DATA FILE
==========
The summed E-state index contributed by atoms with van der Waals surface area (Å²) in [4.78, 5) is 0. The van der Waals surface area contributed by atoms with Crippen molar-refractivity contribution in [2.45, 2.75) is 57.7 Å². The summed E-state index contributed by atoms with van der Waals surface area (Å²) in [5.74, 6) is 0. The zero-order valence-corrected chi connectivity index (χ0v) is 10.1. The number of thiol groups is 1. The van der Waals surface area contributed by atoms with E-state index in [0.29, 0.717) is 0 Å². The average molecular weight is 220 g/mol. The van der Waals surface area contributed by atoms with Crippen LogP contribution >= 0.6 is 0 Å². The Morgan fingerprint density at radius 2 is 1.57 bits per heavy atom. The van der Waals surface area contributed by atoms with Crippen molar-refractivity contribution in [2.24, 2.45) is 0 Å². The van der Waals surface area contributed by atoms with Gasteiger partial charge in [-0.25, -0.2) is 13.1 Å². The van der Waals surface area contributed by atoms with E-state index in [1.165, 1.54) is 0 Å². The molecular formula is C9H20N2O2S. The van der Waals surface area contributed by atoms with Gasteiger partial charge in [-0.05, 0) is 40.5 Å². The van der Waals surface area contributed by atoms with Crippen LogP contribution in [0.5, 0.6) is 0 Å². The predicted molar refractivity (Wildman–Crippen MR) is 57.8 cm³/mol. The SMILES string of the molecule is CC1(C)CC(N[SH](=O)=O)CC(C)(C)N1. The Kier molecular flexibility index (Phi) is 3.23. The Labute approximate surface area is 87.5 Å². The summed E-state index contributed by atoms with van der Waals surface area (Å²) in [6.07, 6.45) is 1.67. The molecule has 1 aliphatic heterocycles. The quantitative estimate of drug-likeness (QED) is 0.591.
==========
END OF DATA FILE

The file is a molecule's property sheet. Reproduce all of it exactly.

The summed E-state index contributed by atoms with van der Waals surface area (Å²) in [4.78, 5) is 0. The van der Waals surface area contributed by atoms with Crippen molar-refractivity contribution in [2.45, 2.75) is 57.7 Å². The summed E-state index contributed by atoms with van der Waals surface area (Å²) in [5.74, 6) is 0. The zero-order valence-corrected chi connectivity index (χ0v) is 10.1. The number of thiol groups is 1. The van der Waals surface area contributed by atoms with E-state index in [0.29, 0.717) is 0 Å². The average molecular weight is 220 g/mol. The van der Waals surface area contributed by atoms with Crippen LogP contribution >= 0.6 is 0 Å². The Morgan fingerprint density at radius 2 is 1.57 bits per heavy atom. The van der Waals surface area contributed by atoms with Crippen molar-refractivity contribution in [2.24, 2.45) is 0 Å². The van der Waals surface area contributed by atoms with Gasteiger partial charge in [-0.25, -0.2) is 13.1 Å². The van der Waals surface area contributed by atoms with E-state index in [1.165, 1.54) is 0 Å². The molecular formula is C9H20N2O2S. The van der Waals surface area contributed by atoms with Gasteiger partial charge in [-0.05, 0) is 40.5 Å². The van der Waals surface area contributed by atoms with Crippen LogP contribution in [0.5, 0.6) is 0 Å². The predicted molar refractivity (Wildman–Crippen MR) is 57.8 cm³/mol. The SMILES string of the molecule is CC1(C)CC(N[SH](=O)=O)CC(C)(C)N1. The Kier molecular flexibility index (Phi) is 3.23. The Labute approximate surface area is 87.5 Å². The summed E-state index contributed by atoms with van der Waals surface area (Å²) in [6.07, 6.45) is 1.67. The molecule has 1 aliphatic heterocycles. The quantitative estimate of drug-likeness (QED) is 0.591.